The real meat of this transition is in the moveCard function. In this function, we’re taking the new touch and subtracting it from the old touch to find out how many pixels the card has moved on the x and y axis. Then we’re setting state to reflect that change. Recall that state is originally set to zero.

The last function is what we need to be able to transition our card back to its starting location. Within moveCardEnd we’re resetting state of x and y to zero (so we are translating the card zero pixels) and changing dragging to “all 0.5s ease”, which will make more sense below — this is to make sure the card transitions back into place.

Step 3

Now that we’ve set up our state, we need to set up all our touch events and our styling object. Let’s start by initializing the touch events. In our render function, add the following to the top of our Home.jsx file:

React.initializeTouchEvents(true)

I’ve been told that there are some quirks with React registering touch events. If you run into any issues, try adding “cursor: pointer” to your card class.

Also, as noted by Ben Jones, touch events are not enabled by default on desktop. You need to use a mobile emulator, which Chrome provides.

Next lets create our styles object. Remember that “style” in React takes in an object, not strings:

render() {
let cardStyle = {
transform: "translate(" +
this.state.x + "px," +
this.state.y + "px)",
transition: this.state.dragging
}

...

Within this object, we’re transforming the card object on the x and y axis based in this.state.x and this.state.y, which you remember from above is the difference between the start location of the card and the current location of the card while it’s being dragged.

The last thing is setting transition to this.state.dragging, which as you will recall is either “none” or “all 0.5s ease”. If you are dragging, then it doesn’t transition (because it’s following your finger), but as soon as you stop dragging it transitions back into place over the course of 0.5 seconds.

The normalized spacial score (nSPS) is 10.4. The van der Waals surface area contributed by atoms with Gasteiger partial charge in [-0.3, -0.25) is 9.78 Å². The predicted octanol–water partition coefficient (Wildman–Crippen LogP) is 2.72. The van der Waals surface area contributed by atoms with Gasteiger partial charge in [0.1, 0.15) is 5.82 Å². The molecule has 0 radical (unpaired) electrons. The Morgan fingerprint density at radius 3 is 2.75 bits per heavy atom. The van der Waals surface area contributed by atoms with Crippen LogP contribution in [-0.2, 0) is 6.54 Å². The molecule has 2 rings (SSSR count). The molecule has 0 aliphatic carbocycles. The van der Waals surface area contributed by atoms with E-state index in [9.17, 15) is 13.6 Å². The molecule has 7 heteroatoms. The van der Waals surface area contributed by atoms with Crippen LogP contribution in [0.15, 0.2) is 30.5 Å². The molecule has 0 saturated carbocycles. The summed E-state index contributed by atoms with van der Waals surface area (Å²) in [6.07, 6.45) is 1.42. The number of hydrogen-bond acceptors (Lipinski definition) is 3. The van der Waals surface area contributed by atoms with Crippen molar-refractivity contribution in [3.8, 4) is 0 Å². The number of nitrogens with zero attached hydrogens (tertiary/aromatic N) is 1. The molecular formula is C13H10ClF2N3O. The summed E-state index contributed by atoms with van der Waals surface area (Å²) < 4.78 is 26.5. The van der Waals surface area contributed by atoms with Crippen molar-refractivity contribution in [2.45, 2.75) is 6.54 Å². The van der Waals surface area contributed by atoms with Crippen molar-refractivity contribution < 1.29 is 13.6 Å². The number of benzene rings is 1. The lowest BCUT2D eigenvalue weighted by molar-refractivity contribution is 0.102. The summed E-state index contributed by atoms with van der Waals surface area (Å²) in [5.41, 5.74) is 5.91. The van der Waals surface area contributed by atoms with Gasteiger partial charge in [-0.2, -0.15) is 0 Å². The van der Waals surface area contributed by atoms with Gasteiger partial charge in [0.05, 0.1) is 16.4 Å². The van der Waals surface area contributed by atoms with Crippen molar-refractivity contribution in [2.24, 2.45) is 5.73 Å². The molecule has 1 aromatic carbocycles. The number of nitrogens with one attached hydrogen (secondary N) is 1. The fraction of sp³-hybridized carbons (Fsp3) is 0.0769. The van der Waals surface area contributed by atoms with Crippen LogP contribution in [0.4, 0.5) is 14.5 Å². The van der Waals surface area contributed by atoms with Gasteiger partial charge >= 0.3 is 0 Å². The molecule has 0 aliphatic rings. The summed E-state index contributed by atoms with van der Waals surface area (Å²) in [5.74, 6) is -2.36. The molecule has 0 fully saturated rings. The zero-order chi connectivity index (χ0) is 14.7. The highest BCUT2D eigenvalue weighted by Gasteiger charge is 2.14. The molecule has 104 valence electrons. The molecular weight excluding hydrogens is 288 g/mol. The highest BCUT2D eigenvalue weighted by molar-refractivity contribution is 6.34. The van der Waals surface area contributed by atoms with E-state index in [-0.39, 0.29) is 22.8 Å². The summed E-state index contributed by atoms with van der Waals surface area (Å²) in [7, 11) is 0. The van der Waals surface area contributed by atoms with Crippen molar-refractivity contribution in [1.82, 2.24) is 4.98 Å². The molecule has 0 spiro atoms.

Step 4

The last step is to attach those functions and the style to the component you’re returning. Within the return statement of your render function, change the following:

return (
<div className="card" onTouchStart={this.moveCardInit} onTouchMove={this.moveCard} onTouchEnd={this.moveCardEnd} style={cardStyle}>
<div className="item item-text-wrap">
This is a basic card with text wrap.
</div>
</div>
)

In this addition, you’re calling moveCardInit when you start your touch event, then calling moveCard when you drag, then when you stop dragging, you call moveCardEnd, which transitions the card back to where it started.

And that’s it! You now have a basic Tinder interface. We’ll make it functional in a later post.


Sam Corcos is the lead developer and co-founder of Sightline Maps, the most intuitive platform for 3D printing topographical maps, as well as LearnPhoenix.io, an advanced tutorial site for building scaleable production apps with Phoenix and React.